In my efforts to do a little hiking while I’m staying put here in Quito, I headed out to Cascada Condor Machay this weekend with Laura and Mark. I’d met them at my Saturday night language exchange group a few weeks before and, given the run of cloudy weather we’ve had recently, we decided to visit the waterfall rather than climbing a mountain for a probably less than spectacular view.
Being a little lazy and needing to get back to Quito by mid-afternoon, we caught a Cabify out to Selva Alegre, the town closest to the waterfall and where our instructions advised us to find a taxi to take us to the trail head. Our helpful Cabify driver offered to take us, but it was clear that he had no idea where he was going, so we decided to find a local taxi driver instead.
Although there was plenty of roasted cuy (guinea pig) on offer in Selva Alegre, taxis were a little few and far between. So we jumped in the first one that came along, agreed on $15 to take us to the falls (which is what our instructions said it should cost) and then did a few laps of Selva Alegre because our driver seemed to want us to tell him how to get there!
With the help of Maps.Me, we finally headed off in the right direction, but not before patience was tested and stress levels had risen a little.
It didn’t help at all that our taxi driver seemed to not be “all there” … or he was on something. I would have sworn he was drunk except that we could not smell alcohol on his breath… He kept up a mumbled monologue (that was impossible to hear thanks to the rattling of the car) the entire 17km journey out to the falls … I have to admit it was a relief to arrive!
However, our only real option to get back to Selva Alegre was to have him come back and pick us up at a pre-arranged time … so we would have to do this all over again later in the day 🙁
Having escaped the taxi and registered with the very lovely park ranger, we finally headed off towards the Condor Machay (El Nido de Cóndor in Spanish, Condor’s Nest in English) waterfall.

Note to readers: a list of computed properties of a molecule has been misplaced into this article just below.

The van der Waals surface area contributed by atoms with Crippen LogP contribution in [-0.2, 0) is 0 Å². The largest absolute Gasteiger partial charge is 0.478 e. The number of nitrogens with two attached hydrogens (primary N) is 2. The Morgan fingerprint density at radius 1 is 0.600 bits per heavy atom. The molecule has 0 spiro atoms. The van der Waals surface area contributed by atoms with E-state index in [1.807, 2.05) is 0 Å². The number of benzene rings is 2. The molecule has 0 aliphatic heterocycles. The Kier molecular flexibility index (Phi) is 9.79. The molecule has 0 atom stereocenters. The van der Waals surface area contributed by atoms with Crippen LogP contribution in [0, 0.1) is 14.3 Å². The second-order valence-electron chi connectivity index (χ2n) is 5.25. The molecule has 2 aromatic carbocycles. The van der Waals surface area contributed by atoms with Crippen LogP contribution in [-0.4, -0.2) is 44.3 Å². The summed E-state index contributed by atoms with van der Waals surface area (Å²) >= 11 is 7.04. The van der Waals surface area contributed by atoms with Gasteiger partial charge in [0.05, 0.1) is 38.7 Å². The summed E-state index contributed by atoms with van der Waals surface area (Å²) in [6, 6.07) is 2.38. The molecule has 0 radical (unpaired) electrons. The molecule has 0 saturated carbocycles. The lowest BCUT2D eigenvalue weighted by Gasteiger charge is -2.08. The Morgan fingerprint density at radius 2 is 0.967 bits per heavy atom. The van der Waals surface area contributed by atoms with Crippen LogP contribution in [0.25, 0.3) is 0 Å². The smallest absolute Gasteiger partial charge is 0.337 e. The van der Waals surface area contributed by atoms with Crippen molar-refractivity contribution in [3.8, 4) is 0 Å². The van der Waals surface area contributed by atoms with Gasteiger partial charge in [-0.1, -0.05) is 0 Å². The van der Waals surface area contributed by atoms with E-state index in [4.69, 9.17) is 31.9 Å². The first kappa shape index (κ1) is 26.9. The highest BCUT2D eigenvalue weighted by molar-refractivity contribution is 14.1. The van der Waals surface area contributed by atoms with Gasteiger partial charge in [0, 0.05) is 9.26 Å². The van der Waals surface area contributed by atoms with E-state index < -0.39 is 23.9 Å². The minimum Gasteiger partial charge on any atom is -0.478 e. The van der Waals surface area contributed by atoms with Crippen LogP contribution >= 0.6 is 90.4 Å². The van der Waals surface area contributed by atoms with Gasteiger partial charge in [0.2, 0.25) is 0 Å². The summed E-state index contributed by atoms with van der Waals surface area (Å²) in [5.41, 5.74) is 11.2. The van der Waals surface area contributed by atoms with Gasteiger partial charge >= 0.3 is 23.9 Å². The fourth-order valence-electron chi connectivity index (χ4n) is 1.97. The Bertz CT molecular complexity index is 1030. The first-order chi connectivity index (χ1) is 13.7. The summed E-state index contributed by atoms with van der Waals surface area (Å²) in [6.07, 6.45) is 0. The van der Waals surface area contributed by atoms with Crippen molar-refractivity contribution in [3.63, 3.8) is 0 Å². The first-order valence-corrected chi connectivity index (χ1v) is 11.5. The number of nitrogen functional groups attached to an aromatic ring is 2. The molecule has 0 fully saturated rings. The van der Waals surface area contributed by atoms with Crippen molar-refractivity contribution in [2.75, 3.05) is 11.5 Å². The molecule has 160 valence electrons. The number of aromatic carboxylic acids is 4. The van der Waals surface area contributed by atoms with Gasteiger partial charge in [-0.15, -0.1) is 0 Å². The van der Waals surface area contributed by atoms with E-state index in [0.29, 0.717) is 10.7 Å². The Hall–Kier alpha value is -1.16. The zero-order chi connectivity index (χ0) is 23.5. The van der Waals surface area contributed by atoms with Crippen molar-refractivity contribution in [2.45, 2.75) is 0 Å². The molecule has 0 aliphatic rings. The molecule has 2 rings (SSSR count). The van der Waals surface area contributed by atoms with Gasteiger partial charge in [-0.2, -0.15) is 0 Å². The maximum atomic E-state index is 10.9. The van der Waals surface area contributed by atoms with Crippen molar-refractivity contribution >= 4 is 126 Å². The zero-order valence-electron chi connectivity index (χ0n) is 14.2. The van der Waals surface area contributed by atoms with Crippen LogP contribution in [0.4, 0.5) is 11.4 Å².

It is a really simple, but incredibly beautiful walk along a very well maintained track that has several bridges that take you from one side of the Rio Pita to the other numerous times.
You walk through damp forest for most of the way, accompanied by the continual sounds of birds and frogs (unfortunately we didn’t manage to actually see any).
The path is lined with enormous numbers of moss-covered trees, bromeliads, a surprisingly large amount of bamboo, as well as numerous other plants.
There are occasional glimpses of another stream that seems to run through the mountain
Amazing sheer walls covered in plants
And, of course, several smaller waterfalls
including this one that falls right beside the path.
It took us about 1hr 45mins to walk out to the Cascada Condor Machay, but we were walking very slowly and taking lots of pictures along the way. The initial view of the waterfall is amazing
and, at ~85m tall, it really is enormous!
We got to enjoy the waterfall in peace for about 10 minutes before we were descended upon by about 150 secondary school children out on an excursion. Some of them decided it would be a great idea to go fully-clothed into the plunge-pool below the waterfall and, well I guess peer-pressure is a terrible thing!
Couldn’t believe that the adults who accompanied the group actually let them do this because a) it wasn’t exactly warm and none of them had a change of clothes, and b) the force of the water coming over the fall would certainly drown a young person, and even an adult, if they happened to get too close and go under.
We put up with the squealing and shouting for about 1/2 hour while we ate a quick lunch, but then decided we’d had enough and started the walk back. The return journey only took about an hour, and was nice and peaceful … until the kids caught up to us, given they were running back to the car park. Yes – call me a cranky old woman … but I was after some tranquility, not the squeals of pre-teens/teenagers!
Our mad-as-a-hatter taxi driver was waiting for us when we arrived at the car park, so back in the taxi for another monologue to accompany our trip back to Selva Alegre, and then the bus back to Quito.
How to get there:
From the Playon La Marin terminal in Quito, take the bus to Sangolqui/Selva Alegre (50 cents). Once there, find a taxi to take you the 17km to the trailhead. It should cost a maximum of US$15 one way – though the meter in our taxi only showed $10 (unfortunately we’d agreed to $15 beforehand). You are also going to have to get back to Selva Alegre afterwards, so unless you want to see how you go hitch-hiking (there were very few other people – apart from the schoolkids – there when we went on a Saturday), you should probably arrange for the driver to come back and pick you up at a specific time.
There are other waterfalls you can hike to in the opposite direction from the same car park (though some involve river crossings – no bridges), so it is very easy to make a full day of it.